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Thread: SOA questions

  1. #1
    Join Date
    Jun 2009
    Posts
    14

    Default SOA questions

    I searched and couildn't find a definite answer. I am looking at getting a 73 scout 2 that someone has put a SOA (spring over axle) lift on. The person that did it rotated the axle forward to line up the driveline better but instead made the steering worse. Now the steering knuckles are rotated forward. My question is with a SOA lift do the knuckles need to be cut and turned or will I be able to just cut off the perches, rotate the axle back and weld them back on without any driveline problems?

  2. #2
    Join Date
    Feb 2009
    Location
    Aiken, SC
    Posts
    2,423

    Default

    Quote Originally Posted by turnkyle View Post
    I searched and couildn't find a definite answer. I am looking at getting a 73 scout 2 that someone has put a SOA (spring over axle) lift on. The person that did it rotated the axle forward to line up the driveline better but instead made the steering worse. Now the steering knuckles are rotated forward. My question is with a SOA lift do the knuckles need to be cut and turned or will I be able to just cut off the perches, rotate the axle back and weld them back on without any driveline problems?
    The SOA, done correctly, is done in steps.

    1. Get the hardware, do the grinding on the housing so that you can install a perch, install top perches, and get the thing installed. (lots of sub-steps I left out, did you notice?)
    2. Measure pinion angle and caster angle. Both of these matter.
    3. Remove axle, remove guts so that all you have left is the housing, have cuts and new welds made on the knuckles and at the pinion so that you end up with both measurements correct. Pinion angle matters to prevent binding of the u-joints. Caster angle matters because the vehicle has to track.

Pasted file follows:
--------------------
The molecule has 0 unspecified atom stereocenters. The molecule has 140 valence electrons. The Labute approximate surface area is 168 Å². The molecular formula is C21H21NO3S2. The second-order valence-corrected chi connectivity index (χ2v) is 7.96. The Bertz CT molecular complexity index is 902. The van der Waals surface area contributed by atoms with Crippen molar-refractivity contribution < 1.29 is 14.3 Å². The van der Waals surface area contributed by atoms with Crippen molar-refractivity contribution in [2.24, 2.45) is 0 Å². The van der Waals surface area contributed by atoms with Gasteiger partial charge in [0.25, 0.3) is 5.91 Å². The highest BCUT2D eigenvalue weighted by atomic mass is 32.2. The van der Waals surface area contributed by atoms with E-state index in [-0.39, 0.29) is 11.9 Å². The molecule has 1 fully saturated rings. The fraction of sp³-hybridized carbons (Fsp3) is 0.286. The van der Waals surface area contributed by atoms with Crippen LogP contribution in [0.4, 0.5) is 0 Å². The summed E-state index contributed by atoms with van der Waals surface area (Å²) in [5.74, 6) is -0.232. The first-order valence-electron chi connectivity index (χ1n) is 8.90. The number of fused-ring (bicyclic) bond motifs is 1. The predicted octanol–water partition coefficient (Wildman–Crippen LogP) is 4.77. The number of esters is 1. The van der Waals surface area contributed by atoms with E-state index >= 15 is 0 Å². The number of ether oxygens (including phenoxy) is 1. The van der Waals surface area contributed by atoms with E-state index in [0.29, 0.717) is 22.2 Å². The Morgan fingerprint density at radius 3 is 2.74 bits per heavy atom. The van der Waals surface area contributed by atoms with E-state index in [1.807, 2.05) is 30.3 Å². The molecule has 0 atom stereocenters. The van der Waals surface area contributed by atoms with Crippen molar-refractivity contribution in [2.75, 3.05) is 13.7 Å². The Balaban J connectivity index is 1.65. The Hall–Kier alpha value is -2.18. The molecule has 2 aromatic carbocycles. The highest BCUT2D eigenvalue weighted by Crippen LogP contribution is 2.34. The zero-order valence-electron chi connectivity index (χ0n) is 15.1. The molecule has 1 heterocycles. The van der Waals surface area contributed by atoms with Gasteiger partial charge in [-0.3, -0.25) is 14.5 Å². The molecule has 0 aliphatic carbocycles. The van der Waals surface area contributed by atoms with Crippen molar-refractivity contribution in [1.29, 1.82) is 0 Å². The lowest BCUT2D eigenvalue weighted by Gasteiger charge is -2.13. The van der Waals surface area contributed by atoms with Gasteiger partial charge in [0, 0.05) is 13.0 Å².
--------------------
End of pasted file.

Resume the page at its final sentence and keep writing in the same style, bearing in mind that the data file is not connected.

4. Install axle housing.
    5. Reinstall guts, axle shafts, and realign gears, etc.
    6. Install steering components, has to be re-done due to new geometry.

    Those are the basics. You can do step 3 by doing caster first, then pinion angle, but remember that the perches have to be correct in the first place. Either way, you have to think it through before you do it, or you'll end up not being able to drive the scout.

    Another way is to pull the axles off of a blazer or suburban. Wider, but the fronts bolt on. So do the front axles from 74/75 IH pickups and travelalls. Instant springover. The IH stuff is nice because you can still use scout outers.

    No matter what, it's a lot of work.
    Allan E.
    Curmudgeon Extraordinaire
    Charter Member, Old Hippie IH Club
    Old fashioned binder freak

  3. #3
    Join Date
    Jun 2009
    Posts
    14

    Default

    So you are saying in order to prevent driveline problems you have to cut and turn the knuckles?

  4. #4
    Join Date
    Jun 2009
    Posts
    14

    Default

    Do you just need to find an axle that has the diff on the passenger side or are there some axles that work easier than others?

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